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Enforcing suspended possession orders

  • United Kingdom
  • Financial services disputes and investigations
  • Litigation and dispute management


Is permission from the court still required?

The Civil Procedure Rules Committee have approved changes to CPR 83.2(3)e relating to whether permission is required to apply for a warrant for possession to enforce a suspended possession order following a breach.

Subject to ministerial consent, the changes will be effective from 1 October 2018.


The changes follow a consultation that arose seeking views on whether amendments were required to the rules and forms in light of the Court of Appeal judgment in Cardiff City Council v Lee (Flowers) [2016] EWCA Civ 1034.

In that case, the claimant landlord had obtained a suspended order for possession against the defendant tenant in respect of  breaches of the terms of the tenancy agreement prohibiting anti-social behaviour.  Following complaints of further anti-social behaviour, the landlord applied for the issue of a warrant of possession by lodging form N325 as set out in CPR 83.6.  The warrant was issued and the tenant applied for a stay of execution of the warrant which was dismissed by the District Judge and also on appeal by the Circuit Judge.  In the Court of Appeal, it was common ground that the landlord ought to have sought permission to apply for the issue of the warrant as set out in CPR 83.2 (3)e.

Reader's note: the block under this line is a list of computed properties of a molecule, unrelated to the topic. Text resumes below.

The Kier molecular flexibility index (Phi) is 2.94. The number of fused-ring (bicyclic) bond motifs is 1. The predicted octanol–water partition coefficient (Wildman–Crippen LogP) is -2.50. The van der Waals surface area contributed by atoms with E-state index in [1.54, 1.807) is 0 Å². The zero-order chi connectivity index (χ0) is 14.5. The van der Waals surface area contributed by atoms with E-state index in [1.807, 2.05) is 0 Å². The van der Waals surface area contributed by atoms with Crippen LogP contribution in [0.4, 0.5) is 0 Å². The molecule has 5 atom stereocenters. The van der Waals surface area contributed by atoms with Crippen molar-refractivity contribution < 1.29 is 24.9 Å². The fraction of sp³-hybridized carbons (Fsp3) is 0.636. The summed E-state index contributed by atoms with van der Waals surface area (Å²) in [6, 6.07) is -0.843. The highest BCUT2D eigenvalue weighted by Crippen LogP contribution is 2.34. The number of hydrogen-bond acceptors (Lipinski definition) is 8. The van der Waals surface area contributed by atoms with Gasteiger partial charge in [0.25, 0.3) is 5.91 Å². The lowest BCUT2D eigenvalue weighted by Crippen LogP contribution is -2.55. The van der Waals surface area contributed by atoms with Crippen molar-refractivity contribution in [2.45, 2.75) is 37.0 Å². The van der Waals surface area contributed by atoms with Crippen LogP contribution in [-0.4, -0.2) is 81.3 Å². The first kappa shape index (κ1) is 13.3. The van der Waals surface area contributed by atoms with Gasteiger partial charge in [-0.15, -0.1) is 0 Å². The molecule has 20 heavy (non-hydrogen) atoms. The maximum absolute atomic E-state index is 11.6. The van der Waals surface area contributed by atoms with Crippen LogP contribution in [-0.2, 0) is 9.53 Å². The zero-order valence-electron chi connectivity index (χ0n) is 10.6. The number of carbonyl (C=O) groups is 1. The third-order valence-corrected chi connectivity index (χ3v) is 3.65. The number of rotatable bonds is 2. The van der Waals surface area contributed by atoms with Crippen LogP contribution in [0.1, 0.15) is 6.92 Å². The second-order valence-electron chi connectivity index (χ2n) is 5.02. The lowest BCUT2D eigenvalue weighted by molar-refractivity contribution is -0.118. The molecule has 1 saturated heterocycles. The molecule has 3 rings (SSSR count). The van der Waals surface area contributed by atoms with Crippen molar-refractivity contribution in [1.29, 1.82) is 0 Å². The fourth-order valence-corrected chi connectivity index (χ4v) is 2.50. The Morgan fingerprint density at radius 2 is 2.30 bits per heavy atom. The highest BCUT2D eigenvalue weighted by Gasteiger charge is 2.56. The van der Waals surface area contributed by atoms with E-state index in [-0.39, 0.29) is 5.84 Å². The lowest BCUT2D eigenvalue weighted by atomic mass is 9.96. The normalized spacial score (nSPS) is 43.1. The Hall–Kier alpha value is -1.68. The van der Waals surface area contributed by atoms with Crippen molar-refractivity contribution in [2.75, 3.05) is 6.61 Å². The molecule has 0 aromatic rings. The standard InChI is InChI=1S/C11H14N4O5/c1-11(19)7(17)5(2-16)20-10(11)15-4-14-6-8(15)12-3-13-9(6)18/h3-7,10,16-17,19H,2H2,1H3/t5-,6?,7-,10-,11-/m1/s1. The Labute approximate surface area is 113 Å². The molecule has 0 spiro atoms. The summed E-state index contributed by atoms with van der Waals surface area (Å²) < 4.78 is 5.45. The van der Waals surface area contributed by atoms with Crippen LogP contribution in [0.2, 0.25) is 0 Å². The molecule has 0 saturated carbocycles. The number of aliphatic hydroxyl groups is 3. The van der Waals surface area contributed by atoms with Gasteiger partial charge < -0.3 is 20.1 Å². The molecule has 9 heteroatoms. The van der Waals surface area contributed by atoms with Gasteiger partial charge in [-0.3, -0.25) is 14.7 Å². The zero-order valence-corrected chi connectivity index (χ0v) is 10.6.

As a result of this decision, claimants seeking possession (otherwise than where there is an outright order for possession) incur the additional costs and delay in seeking permission together with the risk and uncertainty of a court not accepting that further breaches have taken place.

The consultation ran from 28 June 2017 to 5am on 30 August 2017.  

What are the new rules?

Full details of the new rules have not been published, but it is understood that permission to seek a warrant for possession in a mortgage claim will not be required in order to enforce following a breach of an order suspended on monthly payments towards the arrears . However at this stage it is not yet clear whether a distinction will be made for cases where there is a non-monetary breach.

The changes would mean that a warrant of possession may be obtained by simply lodging form N325 as is the case with outright orders for possession.

Practical implications

If permission of the court is no longer required, it will mean that a claimant can proceed to enforcement following a breach without delay.  It will speed up the process and save costs for the claimant and also save on the court’s valuable time. 


The changes will be welcomed by claimants as whilst the possession process may still not be plain sailing (as it will remain open to a defendant to seek a stay of the warrant on the usual grounds), the removal of the requirement for permission (at the very least in cases where the breaches are monetary) should get a claimant to that stage more quickly and at less cost. A further briefing will follow when full details of the changes are published.

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